Sainsbury’s will hold its annual AGM next week on Wednesday 6th of July. The second largest chain of supermarket sector in the UK posted a strong week rising to 234.00 pence per share on Friday after beginning at 222.90 on Monday.

Commodity/ FX Outlook


Oil futures had a turbulent week due to many fundamental factors affecting supply and demand. On the supply side, a lack of major attacks to Nigerian pipelines has restored their output, weighing on crude prices. The Canadian wildfire incident seems to be under control, allowing workers to slowly get back to it. This again will put downward pressure on the liquid commodity. All of this spells trouble for Venezuela, whose continuing turmoil is mainly due to prices. For a country that requires crude in the $100-plus zone, and with no other way to repay it’s debts but with oil, it seems they are running out of time to think of a solution.

 On the demand side, inventories played a major role this week, coming out far lower than many analysts expected. The prediction was to see a decrease of 2.365 million, which is why crude prices leapt up when a figure of -4.1 million was announced. A weak US dollar has also been beneficial for all dollar-denominated assets, such as oil and metals.

Oil entered the week at $48.68 but was seen souring to as high as $51.32 rebounding from a Brexit-fuelled selloff it sent crude futures to a seven-week low, investors fearful of a global slow down. Throughout the week we have seen some huge swings. Brent managed to settle above that all-important $50 mark, closing at $50.35. US Crude made it’s first weekly gain for three weeks, closing up $1.18 for the week at $48.99 a barrel.


As uncertainty gripped the markets in the wake of the referendum, gold held its highs from Friday’s close, spending much of the week around the $1,320 an ounce region.

 Many analysts believe that rising interest rates make bonds and other fixed income investments more attractive, meaning money will flow into higher-yielding investments, such as bonds and money market funds. This will take investments out of gold, weakening the precious metal.   

Gold has seen a week full of gains, rising from $1256.77 on the 23rd June to end the week over $1,3257.60. The sharp rise in the precious metal was seen after the EU referendum which voted UK out of Europe. Cautious investors looking for a safe haven piled there funds into the yellow metal as falling markets sent alarm bells ringing.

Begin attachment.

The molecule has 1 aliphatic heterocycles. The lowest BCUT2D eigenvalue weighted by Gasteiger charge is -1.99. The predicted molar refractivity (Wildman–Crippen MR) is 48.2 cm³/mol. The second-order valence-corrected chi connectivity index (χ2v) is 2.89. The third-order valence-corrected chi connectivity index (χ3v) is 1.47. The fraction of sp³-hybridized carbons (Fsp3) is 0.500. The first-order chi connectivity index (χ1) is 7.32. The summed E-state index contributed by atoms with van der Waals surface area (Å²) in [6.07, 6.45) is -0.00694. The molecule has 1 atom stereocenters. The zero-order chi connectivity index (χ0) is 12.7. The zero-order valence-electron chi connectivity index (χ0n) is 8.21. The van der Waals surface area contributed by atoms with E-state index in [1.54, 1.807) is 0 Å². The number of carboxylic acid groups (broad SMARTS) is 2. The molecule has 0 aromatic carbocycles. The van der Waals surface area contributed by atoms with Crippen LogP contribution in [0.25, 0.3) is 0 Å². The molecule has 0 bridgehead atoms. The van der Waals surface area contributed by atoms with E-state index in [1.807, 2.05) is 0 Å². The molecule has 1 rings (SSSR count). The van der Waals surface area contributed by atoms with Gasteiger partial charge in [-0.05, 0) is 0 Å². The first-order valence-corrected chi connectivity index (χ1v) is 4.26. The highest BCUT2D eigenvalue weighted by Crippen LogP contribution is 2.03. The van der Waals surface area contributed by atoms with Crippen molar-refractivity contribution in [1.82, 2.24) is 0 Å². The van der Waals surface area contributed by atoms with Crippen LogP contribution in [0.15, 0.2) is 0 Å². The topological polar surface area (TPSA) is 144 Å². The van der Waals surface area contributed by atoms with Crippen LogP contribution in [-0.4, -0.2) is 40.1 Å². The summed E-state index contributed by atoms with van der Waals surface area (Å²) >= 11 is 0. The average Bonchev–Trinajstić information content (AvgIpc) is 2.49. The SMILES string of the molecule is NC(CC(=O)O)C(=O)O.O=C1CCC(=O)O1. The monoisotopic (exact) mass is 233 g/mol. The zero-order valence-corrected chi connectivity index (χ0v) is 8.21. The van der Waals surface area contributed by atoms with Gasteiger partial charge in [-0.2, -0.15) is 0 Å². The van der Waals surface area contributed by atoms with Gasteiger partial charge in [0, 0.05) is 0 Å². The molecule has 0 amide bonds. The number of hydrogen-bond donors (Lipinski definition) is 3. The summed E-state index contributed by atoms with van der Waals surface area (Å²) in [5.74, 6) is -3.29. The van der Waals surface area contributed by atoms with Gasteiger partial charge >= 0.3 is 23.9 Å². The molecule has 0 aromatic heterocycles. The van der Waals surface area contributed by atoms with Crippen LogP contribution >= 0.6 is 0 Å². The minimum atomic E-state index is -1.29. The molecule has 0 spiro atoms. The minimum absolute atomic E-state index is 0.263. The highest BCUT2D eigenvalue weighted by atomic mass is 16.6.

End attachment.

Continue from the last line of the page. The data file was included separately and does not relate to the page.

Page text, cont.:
With all eyes on economic data from the US this week, these non-farm pay rolls may be the most important of all so far. This will give a much clearer indication in regards to an interest rate rise and give investors more of a direction. Last month’s unbelievably bearish numbers seem to have been brushed off with the EU referendum results becoming the main concern.

Silver had a triumphant week, gaining almost $4 in a rally which began on Tuesday. The exponential rise seen was topped by a 7% increase during Asian trade last night alone, as Silver briefly broke through the $21 barrier. Considering it spent the majority of the week hovering around $18 this was a stark reminder of the volatility this metal can provide.


The pound followed the same pattern as the FTSE this week, suffering a continued selloff Monday, but as with the stock index, Tuesday was the day of change. The pound regained some strength against its peers for two straight days as the pessimism surrounding the Brexit vote faded. Despite the talk of Quantitative Easing from the BoE, the pound continued to strengthen against most other currencies, purely due to the low levels it had found itself. The pound remained in a tight trading range against the dollar between $1.31 and $1.35.

The dollar eased against most of its counterparties in Friday’s session, as they gear up for a 4th of July holiday today. For the most part of the week, though, the dollar gained strength as the markets priced in the great unlikelihood of a rate hike this year. In fact, many are now predicting a rate cut from the Fed before the year’s end. The EURUSD pair has remained one of the most volatile post-referendum. Monday saw plenty of zig-zagging as the euro just managed to edge out a gain against the greenback for the day. Then, as with the pound, Tuesday and Wednesday saw a strong rally from the pair.

Some relief came for the export-orientated Japanese after the yen weakened against the dollar throughout the week. Monday-Thursday saw a narrow but steady uptrend, as the pair recovered from below $100 to spend the majority of the week in the $102-103 band. Unfortunately for Japan, who aim for a weak yen to ensure its exports stay competitive, its currency is often seen as a safe haven in times of uncertainty, providing unwanted strength when things get heated.


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Posted by Michael Campbell

Category: Weekly Bulletin